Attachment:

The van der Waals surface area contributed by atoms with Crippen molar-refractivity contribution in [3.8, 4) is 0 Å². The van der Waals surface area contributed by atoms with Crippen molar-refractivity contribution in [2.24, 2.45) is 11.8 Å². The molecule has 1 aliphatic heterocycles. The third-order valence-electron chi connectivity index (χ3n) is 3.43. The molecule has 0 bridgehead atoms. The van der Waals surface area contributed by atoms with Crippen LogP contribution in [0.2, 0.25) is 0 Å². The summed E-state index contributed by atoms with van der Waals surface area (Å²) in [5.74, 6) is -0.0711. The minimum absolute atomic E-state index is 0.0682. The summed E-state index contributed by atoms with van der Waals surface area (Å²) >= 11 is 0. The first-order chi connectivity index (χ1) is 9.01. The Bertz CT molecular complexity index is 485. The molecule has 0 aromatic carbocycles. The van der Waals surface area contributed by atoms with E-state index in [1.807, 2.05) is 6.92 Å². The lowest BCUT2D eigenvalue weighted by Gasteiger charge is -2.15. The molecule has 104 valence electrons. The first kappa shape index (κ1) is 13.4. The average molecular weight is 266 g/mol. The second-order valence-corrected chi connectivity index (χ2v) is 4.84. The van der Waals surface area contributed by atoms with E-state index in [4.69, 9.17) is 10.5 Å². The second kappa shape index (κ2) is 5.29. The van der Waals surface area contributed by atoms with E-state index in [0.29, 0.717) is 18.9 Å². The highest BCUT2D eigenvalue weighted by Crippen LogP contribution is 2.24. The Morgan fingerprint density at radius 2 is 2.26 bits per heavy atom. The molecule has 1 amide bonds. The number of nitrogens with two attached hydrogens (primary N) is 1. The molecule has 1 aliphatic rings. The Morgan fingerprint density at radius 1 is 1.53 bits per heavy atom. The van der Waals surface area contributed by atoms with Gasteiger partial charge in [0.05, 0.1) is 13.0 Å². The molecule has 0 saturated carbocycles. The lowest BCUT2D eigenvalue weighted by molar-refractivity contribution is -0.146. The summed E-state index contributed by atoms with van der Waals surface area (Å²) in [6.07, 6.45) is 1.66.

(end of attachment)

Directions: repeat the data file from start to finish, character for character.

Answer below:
The van der Waals surface area contributed by atoms with Crippen molar-refractivity contribution in [3.8, 4) is 0 Å². The van der Waals surface area contributed by atoms with Crippen molar-refractivity contribution in [2.24, 2.45) is 11.8 Å². The molecule has 1 aliphatic heterocycles. The third-order valence-electron chi connectivity index (χ3n) is 3.43. The molecule has 0 bridgehead atoms. The van der Waals surface area contributed by atoms with Crippen LogP contribution in [0.2, 0.25) is 0 Å². The summed E-state index contributed by atoms with van der Waals surface area (Å²) in [5.74, 6) is -0.0711. The minimum absolute atomic E-state index is 0.0682. The summed E-state index contributed by atoms with van der Waals surface area (Å²) >= 11 is 0. The first-order chi connectivity index (χ1) is 9.01. The Bertz CT molecular complexity index is 485. The molecule has 0 aromatic carbocycles. The van der Waals surface area contributed by atoms with E-state index in [1.807, 2.05) is 6.92 Å². The lowest BCUT2D eigenvalue weighted by Gasteiger charge is -2.15. The molecule has 104 valence electrons. The first kappa shape index (κ1) is 13.4. The average molecular weight is 266 g/mol. The second-order valence-corrected chi connectivity index (χ2v) is 4.84. The van der Waals surface area contributed by atoms with E-state index in [4.69, 9.17) is 10.5 Å². The second kappa shape index (κ2) is 5.29. The van der Waals surface area contributed by atoms with E-state index in [0.29, 0.717) is 18.9 Å². The highest BCUT2D eigenvalue weighted by Crippen LogP contribution is 2.24. The Morgan fingerprint density at radius 2 is 2.26 bits per heavy atom. The molecule has 1 amide bonds. The number of nitrogens with two attached hydrogens (primary N) is 1. The molecule has 1 aliphatic rings. The Morgan fingerprint density at radius 1 is 1.53 bits per heavy atom. The van der Waals surface area contributed by atoms with Gasteiger partial charge in [0.05, 0.1) is 13.0 Å². The molecule has 0 saturated carbocycles. The lowest BCUT2D eigenvalue weighted by molar-refractivity contribution is -0.146. The summed E-state index contributed by atoms with van der Waals surface area (Å²) in [6.07, 6.45) is 1.66.